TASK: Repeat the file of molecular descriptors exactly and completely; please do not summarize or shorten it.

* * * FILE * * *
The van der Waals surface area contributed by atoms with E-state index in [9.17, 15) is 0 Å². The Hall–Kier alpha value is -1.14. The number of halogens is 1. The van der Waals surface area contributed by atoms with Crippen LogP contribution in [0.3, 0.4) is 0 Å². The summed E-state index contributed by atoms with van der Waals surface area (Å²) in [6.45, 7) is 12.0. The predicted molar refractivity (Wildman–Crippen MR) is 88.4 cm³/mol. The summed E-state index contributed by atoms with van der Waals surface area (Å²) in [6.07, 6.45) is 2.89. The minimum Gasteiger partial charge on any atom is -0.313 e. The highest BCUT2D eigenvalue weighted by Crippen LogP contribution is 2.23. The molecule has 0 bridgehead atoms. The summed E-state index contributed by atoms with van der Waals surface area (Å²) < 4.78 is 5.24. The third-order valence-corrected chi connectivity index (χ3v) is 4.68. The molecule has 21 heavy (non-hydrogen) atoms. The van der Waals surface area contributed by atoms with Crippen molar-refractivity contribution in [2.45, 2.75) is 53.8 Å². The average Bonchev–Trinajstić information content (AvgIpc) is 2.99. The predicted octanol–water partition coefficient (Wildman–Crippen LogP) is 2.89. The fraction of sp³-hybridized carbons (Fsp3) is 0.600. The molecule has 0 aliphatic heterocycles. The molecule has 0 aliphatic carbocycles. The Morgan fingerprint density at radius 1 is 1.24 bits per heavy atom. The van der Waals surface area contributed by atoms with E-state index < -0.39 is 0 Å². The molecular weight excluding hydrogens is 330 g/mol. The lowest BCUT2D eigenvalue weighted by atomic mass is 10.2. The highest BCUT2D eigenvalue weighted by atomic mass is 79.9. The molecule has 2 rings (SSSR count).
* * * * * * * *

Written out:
The van der Waals surface area contributed by atoms with E-state index in [9.17, 15) is 0 Å². The Hall–Kier alpha value is -1.14. The number of halogens is 1. The van der Waals surface area contributed by atoms with Crippen LogP contribution in [0.3, 0.4) is 0 Å². The summed E-state index contributed by atoms with van der Waals surface area (Å²) in [6.45, 7) is 12.0. The predicted molar refractivity (Wildman–Crippen MR) is 88.4 cm³/mol. The summed E-state index contributed by atoms with van der Waals surface area (Å²) in [6.07, 6.45) is 2.89. The minimum Gasteiger partial charge on any atom is -0.313 e. The highest BCUT2D eigenvalue weighted by Crippen LogP contribution is 2.23. The molecule has 0 bridgehead atoms. The summed E-state index contributed by atoms with van der Waals surface area (Å²) < 4.78 is 5.24. The third-order valence-corrected chi connectivity index (χ3v) is 4.68. The molecule has 21 heavy (non-hydrogen) atoms. The van der Waals surface area contributed by atoms with Crippen molar-refractivity contribution in [2.45, 2.75) is 53.8 Å². The average Bonchev–Trinajstić information content (AvgIpc) is 2.99. The predicted octanol–water partition coefficient (Wildman–Crippen LogP) is 2.89. The fraction of sp³-hybridized carbons (Fsp3) is 0.600. The molecule has 0 aliphatic heterocycles. The molecule has 0 aliphatic carbocycles. The Morgan fingerprint density at radius 1 is 1.24 bits per heavy atom. The van der Waals surface area contributed by atoms with E-state index < -0.39 is 0 Å². The molecular weight excluding hydrogens is 330 g/mol. The lowest BCUT2D eigenvalue weighted by atomic mass is 10.2. The highest BCUT2D eigenvalue weighted by atomic mass is 79.9. The molecule has 2 rings (SSSR count).